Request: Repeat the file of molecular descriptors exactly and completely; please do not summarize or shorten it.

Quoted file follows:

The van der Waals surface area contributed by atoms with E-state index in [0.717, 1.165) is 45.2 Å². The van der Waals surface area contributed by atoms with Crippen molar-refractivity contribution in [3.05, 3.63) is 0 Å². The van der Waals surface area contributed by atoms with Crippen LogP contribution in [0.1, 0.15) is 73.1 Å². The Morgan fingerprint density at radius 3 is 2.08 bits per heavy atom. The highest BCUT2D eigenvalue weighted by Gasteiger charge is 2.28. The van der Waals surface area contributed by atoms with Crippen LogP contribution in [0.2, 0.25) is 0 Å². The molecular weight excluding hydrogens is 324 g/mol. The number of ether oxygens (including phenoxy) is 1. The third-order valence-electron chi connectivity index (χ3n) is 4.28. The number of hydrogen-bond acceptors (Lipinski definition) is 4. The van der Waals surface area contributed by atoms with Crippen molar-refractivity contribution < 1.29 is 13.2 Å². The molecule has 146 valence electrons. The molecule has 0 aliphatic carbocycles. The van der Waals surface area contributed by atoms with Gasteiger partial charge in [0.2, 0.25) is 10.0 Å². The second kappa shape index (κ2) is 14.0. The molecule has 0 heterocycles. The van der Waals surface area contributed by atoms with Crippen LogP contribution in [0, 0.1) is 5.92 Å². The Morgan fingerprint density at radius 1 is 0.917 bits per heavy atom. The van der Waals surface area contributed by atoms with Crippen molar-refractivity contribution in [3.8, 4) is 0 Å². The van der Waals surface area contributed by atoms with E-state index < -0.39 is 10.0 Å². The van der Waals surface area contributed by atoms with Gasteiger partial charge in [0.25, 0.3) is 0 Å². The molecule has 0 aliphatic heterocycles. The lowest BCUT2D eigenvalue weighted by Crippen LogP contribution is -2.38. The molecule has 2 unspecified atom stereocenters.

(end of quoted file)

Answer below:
The van der Waals surface area contributed by atoms with E-state index in [0.717, 1.165) is 45.2 Å². The van der Waals surface area contributed by atoms with Crippen molar-refractivity contribution in [3.05, 3.63) is 0 Å². The van der Waals surface area contributed by atoms with Crippen LogP contribution in [0.1, 0.15) is 73.1 Å². The Morgan fingerprint density at radius 3 is 2.08 bits per heavy atom. The highest BCUT2D eigenvalue weighted by Gasteiger charge is 2.28. The van der Waals surface area contributed by atoms with Crippen LogP contribution in [0.2, 0.25) is 0 Å². The molecular weight excluding hydrogens is 324 g/mol. The number of ether oxygens (including phenoxy) is 1. The third-order valence-electron chi connectivity index (χ3n) is 4.28. The number of hydrogen-bond acceptors (Lipinski definition) is 4. The van der Waals surface area contributed by atoms with Crippen molar-refractivity contribution < 1.29 is 13.2 Å². The molecule has 146 valence electrons. The molecule has 0 aliphatic carbocycles. The van der Waals surface area contributed by atoms with Gasteiger partial charge in [0.2, 0.25) is 10.0 Å². The second kappa shape index (κ2) is 14.0. The molecule has 0 heterocycles. The van der Waals surface area contributed by atoms with Crippen LogP contribution in [0, 0.1) is 5.92 Å². The Morgan fingerprint density at radius 1 is 0.917 bits per heavy atom. The van der Waals surface area contributed by atoms with Crippen molar-refractivity contribution in [3.8, 4) is 0 Å². The van der Waals surface area contributed by atoms with E-state index < -0.39 is 10.0 Å². The van der Waals surface area contributed by atoms with Gasteiger partial charge in [0.25, 0.3) is 0 Å². The molecule has 0 aliphatic heterocycles. The lowest BCUT2D eigenvalue weighted by Crippen LogP contribution is -2.38. The molecule has 2 unspecified atom stereocenters.